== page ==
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Westen, D. (2002). The Language of Psychoanalytic Discourse. Psychoanal. Dial., 12(6):857-898.

(2002). Psychoanalytic Dialogues, 12(6):857-898

The Language of Psychoanalytic Discourse Related Papers

Drew Westen, Ph.D.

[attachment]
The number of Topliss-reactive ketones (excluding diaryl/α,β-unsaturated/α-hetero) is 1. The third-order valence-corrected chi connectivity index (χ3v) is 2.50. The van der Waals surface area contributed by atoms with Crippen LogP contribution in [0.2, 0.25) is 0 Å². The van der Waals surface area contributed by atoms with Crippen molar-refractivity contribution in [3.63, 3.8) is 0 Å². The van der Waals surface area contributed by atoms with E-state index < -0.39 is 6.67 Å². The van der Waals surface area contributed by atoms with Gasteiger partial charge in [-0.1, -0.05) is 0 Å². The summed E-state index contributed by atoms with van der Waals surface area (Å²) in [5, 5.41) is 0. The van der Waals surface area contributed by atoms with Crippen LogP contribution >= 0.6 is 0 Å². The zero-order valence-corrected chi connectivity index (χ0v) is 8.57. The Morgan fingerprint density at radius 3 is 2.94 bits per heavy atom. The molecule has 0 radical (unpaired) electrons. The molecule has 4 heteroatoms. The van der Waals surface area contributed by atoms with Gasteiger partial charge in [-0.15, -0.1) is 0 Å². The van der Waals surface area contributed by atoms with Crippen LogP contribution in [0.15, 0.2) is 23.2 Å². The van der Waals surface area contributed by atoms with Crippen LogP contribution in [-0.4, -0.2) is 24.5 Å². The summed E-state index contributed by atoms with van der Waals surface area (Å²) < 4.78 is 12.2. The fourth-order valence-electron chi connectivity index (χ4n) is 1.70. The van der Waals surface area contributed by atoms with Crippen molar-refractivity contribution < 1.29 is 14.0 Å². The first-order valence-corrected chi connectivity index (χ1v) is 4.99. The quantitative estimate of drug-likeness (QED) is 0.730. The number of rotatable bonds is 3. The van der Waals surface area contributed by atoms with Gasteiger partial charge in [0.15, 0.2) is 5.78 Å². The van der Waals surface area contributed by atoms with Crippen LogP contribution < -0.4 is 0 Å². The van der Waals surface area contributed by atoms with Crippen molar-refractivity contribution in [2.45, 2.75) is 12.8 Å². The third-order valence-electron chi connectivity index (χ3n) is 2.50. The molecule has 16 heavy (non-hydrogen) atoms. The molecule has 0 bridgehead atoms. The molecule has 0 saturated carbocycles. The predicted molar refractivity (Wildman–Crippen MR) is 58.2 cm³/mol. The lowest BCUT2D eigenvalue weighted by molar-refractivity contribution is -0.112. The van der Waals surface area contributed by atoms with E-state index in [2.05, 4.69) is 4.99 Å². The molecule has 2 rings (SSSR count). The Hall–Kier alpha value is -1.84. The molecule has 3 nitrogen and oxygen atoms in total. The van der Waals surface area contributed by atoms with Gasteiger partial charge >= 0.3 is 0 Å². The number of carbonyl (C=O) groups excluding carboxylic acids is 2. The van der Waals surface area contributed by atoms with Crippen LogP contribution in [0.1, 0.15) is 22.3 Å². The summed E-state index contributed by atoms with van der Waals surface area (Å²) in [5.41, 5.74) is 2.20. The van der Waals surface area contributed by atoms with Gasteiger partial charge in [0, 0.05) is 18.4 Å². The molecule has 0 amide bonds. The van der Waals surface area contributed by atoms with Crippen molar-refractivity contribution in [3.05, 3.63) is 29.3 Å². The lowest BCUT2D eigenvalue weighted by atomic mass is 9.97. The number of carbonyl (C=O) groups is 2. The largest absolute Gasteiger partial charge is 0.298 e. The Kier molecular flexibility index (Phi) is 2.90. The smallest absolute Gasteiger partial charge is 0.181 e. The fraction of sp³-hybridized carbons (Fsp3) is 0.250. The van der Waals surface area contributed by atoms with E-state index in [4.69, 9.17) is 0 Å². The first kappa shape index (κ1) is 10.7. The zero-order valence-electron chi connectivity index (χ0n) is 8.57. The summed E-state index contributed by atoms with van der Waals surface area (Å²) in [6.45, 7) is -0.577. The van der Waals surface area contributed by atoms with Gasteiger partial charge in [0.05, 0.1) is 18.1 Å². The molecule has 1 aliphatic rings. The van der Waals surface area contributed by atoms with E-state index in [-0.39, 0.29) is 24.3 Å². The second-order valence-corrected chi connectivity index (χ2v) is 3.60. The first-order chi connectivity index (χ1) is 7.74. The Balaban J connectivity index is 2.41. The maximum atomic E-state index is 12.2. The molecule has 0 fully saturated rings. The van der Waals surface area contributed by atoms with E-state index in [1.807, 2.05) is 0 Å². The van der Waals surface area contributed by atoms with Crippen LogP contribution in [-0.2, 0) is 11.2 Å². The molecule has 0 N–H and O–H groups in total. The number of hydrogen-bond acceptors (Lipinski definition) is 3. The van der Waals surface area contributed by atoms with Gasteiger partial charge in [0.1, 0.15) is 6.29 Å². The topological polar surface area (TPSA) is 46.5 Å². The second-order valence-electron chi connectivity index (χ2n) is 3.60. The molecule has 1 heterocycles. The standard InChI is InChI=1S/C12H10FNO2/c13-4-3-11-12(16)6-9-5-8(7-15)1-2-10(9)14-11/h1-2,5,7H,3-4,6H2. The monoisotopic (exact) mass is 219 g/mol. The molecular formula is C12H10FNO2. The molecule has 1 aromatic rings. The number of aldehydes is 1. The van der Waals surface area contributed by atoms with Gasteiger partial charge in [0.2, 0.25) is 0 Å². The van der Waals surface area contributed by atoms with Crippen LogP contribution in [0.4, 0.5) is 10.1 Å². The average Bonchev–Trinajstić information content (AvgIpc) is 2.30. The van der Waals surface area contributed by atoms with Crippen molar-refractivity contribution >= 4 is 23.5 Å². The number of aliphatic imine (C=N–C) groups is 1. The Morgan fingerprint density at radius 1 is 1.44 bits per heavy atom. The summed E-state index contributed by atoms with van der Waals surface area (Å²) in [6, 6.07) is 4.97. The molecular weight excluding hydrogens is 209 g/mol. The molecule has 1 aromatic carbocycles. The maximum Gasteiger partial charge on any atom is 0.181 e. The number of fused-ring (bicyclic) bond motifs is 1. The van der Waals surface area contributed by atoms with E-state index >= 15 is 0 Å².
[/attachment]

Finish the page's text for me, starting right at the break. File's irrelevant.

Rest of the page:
Much contemporary analytic writing is focused on the intersubjective “space” between analyst and analysand. This article focuses on a different area of analytic subjectivity and intersubjectivity—on the implicit rules that guide psychoanalytic thought and discourse, which have not received the kind of critical scrutiny as our explicit theories. The paper describes five problematic aspects of this implicit grammar and corresponding ways of refining it: articulating conceptual multiplicity where we often use unitary constructs (such as the unconscious or the therapeutic action of psychoanalysis); specifying mechanisms rather than causally ambiguous descriptions (such as two unconsciouses talking to one another) and conditional rather than blanket statements; avoiding using terms in overdetermined ways that lead to theoretical imprecision and confusion of theory and metaphor; exercising greater caution in the use of developmental constructs and analogies, particularly from infancy; and rethinking the nature and presentation of evidence in psychoanalytic discourse.

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